Tax paying sports fans beware... it appears that you may be helping sponsor major teams whether you like them or not! A couple reports out cite how bailed out banks are still spending millions on sponsorships. Moreover, Bank of America is considering a new sponsorship with the Yankees. Read below.
Despite a near collapse that required $45 billion in federal taxpayer bailout funds, Bank of America sponsored a five day carnival-like affair just outside the Super Bowl stadium this past week as President Obama decried wasteful spending on Wall St.
The event - known as the NFL Experience - was 850,000 square feet of sports games and interactive entertainment attractions for football fans and was blanketed in Bank of America logos and marketing calls to sign up for football-themed banking products.
In 2006, Citigroup entered into a $400 million contract with the New York Mets for naming rights to the team's stadium, now called Citi Field. That was then. Housing prices were climbing, no-doc loans were flying out the door and Citigroup was encouraging us all to "Live Richly."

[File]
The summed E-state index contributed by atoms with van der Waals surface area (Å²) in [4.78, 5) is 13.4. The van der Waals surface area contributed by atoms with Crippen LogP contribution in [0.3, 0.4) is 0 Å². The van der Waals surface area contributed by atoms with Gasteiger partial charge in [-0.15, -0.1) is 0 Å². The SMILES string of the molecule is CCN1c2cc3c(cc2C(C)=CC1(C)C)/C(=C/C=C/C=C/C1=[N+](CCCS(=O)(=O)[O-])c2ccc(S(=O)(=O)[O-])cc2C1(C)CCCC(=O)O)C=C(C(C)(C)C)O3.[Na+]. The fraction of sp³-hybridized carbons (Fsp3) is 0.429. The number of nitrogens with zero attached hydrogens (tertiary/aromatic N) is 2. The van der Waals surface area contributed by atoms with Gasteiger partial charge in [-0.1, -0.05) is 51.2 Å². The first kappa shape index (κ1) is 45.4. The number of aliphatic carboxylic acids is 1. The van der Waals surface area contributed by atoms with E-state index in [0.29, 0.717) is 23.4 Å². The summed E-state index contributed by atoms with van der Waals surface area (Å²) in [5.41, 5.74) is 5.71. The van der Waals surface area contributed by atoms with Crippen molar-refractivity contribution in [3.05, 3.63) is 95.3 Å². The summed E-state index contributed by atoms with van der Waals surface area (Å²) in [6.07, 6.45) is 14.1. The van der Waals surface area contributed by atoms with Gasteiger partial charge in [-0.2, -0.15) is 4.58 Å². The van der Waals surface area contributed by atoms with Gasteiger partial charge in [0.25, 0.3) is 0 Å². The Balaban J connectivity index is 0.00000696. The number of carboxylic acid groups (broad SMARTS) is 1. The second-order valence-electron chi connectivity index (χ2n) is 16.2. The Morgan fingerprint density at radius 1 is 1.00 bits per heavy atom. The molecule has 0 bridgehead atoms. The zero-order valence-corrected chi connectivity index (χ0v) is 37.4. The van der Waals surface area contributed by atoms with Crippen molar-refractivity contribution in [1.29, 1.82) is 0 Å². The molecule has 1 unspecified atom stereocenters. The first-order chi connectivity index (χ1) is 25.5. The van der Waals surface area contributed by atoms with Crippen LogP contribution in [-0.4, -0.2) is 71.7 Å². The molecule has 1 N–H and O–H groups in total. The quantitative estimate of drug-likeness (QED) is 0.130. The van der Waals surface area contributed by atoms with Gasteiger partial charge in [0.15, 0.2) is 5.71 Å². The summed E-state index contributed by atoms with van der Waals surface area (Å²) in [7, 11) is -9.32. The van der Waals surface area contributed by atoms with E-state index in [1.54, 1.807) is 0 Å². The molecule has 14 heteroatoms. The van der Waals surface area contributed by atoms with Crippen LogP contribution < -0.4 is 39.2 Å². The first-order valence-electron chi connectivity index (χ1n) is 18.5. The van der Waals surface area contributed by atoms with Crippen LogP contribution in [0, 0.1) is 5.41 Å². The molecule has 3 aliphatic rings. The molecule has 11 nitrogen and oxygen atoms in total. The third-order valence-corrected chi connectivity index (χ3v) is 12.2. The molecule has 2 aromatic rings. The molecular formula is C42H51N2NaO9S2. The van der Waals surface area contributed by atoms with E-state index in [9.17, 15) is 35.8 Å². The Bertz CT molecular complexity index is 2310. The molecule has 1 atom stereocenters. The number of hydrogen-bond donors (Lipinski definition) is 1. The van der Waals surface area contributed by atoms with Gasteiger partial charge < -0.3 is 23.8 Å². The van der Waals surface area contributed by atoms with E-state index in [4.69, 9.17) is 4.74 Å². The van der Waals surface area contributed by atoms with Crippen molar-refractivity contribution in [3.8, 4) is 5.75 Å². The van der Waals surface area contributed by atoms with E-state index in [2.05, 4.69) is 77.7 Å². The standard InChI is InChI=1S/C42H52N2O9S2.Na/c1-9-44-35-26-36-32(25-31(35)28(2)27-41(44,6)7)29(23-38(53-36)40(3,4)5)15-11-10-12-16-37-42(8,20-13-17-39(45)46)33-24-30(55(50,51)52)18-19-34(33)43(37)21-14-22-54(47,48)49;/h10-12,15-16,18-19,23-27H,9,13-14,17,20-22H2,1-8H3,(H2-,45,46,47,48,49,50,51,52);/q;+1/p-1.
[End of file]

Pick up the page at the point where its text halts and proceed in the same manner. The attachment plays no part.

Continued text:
This is now. Citigroup has taken $45 billion in bailout funds -- plus another several hundred billion in guarantees -- to stay afloat as it contemplates breaking into smaller pieces. With that cash in mind, Ohio Rep. Dennis Kucinich, one of the House's most liberal Democrats, and Texas Rep. Ted Poe, one of the most conservative Republicans, see a problem with the $400 million contract. The duo wrote newly-confirmed Treasury Secretary Tim Geithner Thursday urging him to nix the deal.
Charlotte-based Bank of America Corp. continues to negotiate a possible New York Yankees sponsorship amid increased scrutiny of spending by banks that have received government assistance.
Published reports in September said Bank of America was close to a deal to become the largest sponsor in the new Yankee Stadium, although the agreement wouldn't include naming rights. Bank of America already has a sponsorship with the baseball team that includes Yankees-themed credit cards and checking accounts.